One of the many tough decisions that a divorcing couple face is what to do about the family house. Many, if not most, couples sell it and divide the profits, but the decision is difficult because the family house was the family home until the divorce.
When a divorcing couple reaches the part of their breakup where the family house is on the table, each should always say and think house, not home. The family house is often the largest single asset a couple shares and is almost always owned by each jointly as tenants by the entirety, which means that each has an undivided 100 percent interest in the property. The family house is so many boards, and nails, and pipes on a piece of land. The family home, however, is a state of mind and habit of the heart, and, in a divorce, is the locus of melancholic memories of happier times gone now forever.
Memories, good and bad, can make the sale of a house in a divorce much more difficult. However, selling the house can be the default when neither spouse wants it or neither can afford to buy out the other. Selling the house is not quite as simple as buying it. At some point, the couple agrees on an asking price and puts the property on the market and hopes to get the best price, but before that point, decisions must be made jointly by two people who are in the midst of one of life’s most stressful experiences.
Divorcing couples with children often negotiate a regime whereby the custodial parent stays in the house so that the children are less disrupted in school because uprooting children to a new school when the kids are already adjusting to a lot of change can make a bad situation worse.
Selling the house may be a good course for couples without children because it makes for a clean break and both spouses may get money to start again.
Selling a house as part of a divorce can take as long as a year, and the seller(s) may incur capital gains tax that might apply as well as other expenses. These expenses are one disadvantage of selling, especially if market conditions aren’t good for seller.
Once the divorcing parties decide to sell, however, they are faced with a lengthy and detailed process that involves a number of projects, such as arranging for an appraisal, completion of lengthy disclosure paperwork and in some cases selecting an agent. These steps take hard work in the best of times, and the emotional upheaval that comes with divorce does not make them any easier.
Most couples want to use an agent to negotiate the sale because trying to sell a house without one – particularly when the couple are ending a marriage – makes for added stress. The agent arranges the showings of the house and can take care of the details that come up from the time the for-sale sign goes in the front lawn until the moment the couple turn over the symbolic front door keys to the new owner.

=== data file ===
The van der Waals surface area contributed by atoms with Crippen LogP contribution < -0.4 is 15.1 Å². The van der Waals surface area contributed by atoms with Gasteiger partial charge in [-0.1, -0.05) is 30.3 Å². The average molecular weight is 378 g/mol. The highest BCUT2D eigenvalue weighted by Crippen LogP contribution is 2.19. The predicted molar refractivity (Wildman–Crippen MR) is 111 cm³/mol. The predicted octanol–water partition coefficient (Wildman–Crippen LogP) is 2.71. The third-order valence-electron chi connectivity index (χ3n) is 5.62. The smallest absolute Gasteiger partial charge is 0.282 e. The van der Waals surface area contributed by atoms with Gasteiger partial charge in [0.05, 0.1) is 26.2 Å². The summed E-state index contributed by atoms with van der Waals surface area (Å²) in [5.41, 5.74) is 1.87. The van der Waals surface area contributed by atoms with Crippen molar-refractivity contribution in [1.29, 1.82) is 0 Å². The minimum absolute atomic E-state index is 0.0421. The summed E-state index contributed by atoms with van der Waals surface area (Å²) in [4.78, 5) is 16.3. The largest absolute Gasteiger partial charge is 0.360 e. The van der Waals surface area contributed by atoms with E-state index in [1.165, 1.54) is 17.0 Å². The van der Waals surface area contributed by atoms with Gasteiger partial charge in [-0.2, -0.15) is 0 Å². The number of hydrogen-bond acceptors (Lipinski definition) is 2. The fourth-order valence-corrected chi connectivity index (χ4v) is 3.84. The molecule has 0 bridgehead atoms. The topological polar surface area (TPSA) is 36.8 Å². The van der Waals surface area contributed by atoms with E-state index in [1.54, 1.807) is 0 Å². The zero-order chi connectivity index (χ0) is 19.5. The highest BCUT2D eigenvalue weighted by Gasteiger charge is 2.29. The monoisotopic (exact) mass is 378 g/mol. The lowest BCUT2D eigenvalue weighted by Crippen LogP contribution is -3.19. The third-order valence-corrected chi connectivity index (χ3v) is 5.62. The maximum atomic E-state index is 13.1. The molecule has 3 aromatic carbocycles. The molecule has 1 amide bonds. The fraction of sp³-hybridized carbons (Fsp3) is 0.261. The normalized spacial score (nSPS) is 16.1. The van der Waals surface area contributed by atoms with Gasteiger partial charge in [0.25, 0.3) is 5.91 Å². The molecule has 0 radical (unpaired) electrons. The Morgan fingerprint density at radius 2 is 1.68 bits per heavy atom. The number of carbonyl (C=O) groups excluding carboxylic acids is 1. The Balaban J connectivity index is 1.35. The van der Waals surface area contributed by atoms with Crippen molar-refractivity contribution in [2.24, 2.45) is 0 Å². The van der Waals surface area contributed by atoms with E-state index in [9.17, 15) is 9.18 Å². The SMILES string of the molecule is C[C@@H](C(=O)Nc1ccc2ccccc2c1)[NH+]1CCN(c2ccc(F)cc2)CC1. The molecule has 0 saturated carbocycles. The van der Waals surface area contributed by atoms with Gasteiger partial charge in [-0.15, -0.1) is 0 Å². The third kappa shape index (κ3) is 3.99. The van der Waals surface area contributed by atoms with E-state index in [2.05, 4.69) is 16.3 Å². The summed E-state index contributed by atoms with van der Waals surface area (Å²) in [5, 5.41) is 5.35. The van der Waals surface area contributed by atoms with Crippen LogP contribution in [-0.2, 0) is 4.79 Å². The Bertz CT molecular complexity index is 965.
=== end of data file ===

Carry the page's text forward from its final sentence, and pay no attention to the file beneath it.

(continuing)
Normally, the agent brings his or her expertise into the process by recommending an asking price. Accepting the agent’s advice about the asking price is one of reasons for using an agent, and turning that decision over to the agent eliminates one potential conflict.
The agent often makes recommendations about preparing the house to show, which can be the most difficult part of the sale. Preparing to show the house means getting it ready. Often some work that needs to be done—for example, painting — must be done before the house can be shown. The couple must agree where the money to do this comes from. If both spouses have moved out by the time the house is on the market, the agent stages an open house. If one still resides there, he or she needs to get things cleaned up, remove the clutter, and probably remove some of the furniture. When preparation falls on one spouse, the couples sometime negotiate compensation.
The couple must come together again when it comes time to assess offers from potential buyers. Once again, the agent can offer advice, but the divorcing partners must make the decision.
Finally, as part of the settlement, the spouses negotiate the division of the proceeds. An escrow company or a lawyer can distribute the money, after paying off all the obligations on the house and making other negotiated payments. Before the sales proceeds are divided and distributed, the couple must pay off the mortgage, any equity line or second mortgage, and the brokers’ fees.
Even though both spouses own the house, adjustments must be made when one spouse pays the mortgage from the date of separation to the date of sale. The distribution should be adjusted to account for the paying spouse’s contribution. If the husband makes these mortgage payments, he reduces the principle and increases the couple’s equity, which increases the amount to be divided between the spouses after the closing costs and obligations have been paid. He can justifiably argue that he should recover increases in equity that earned as the result of the payments during the separation.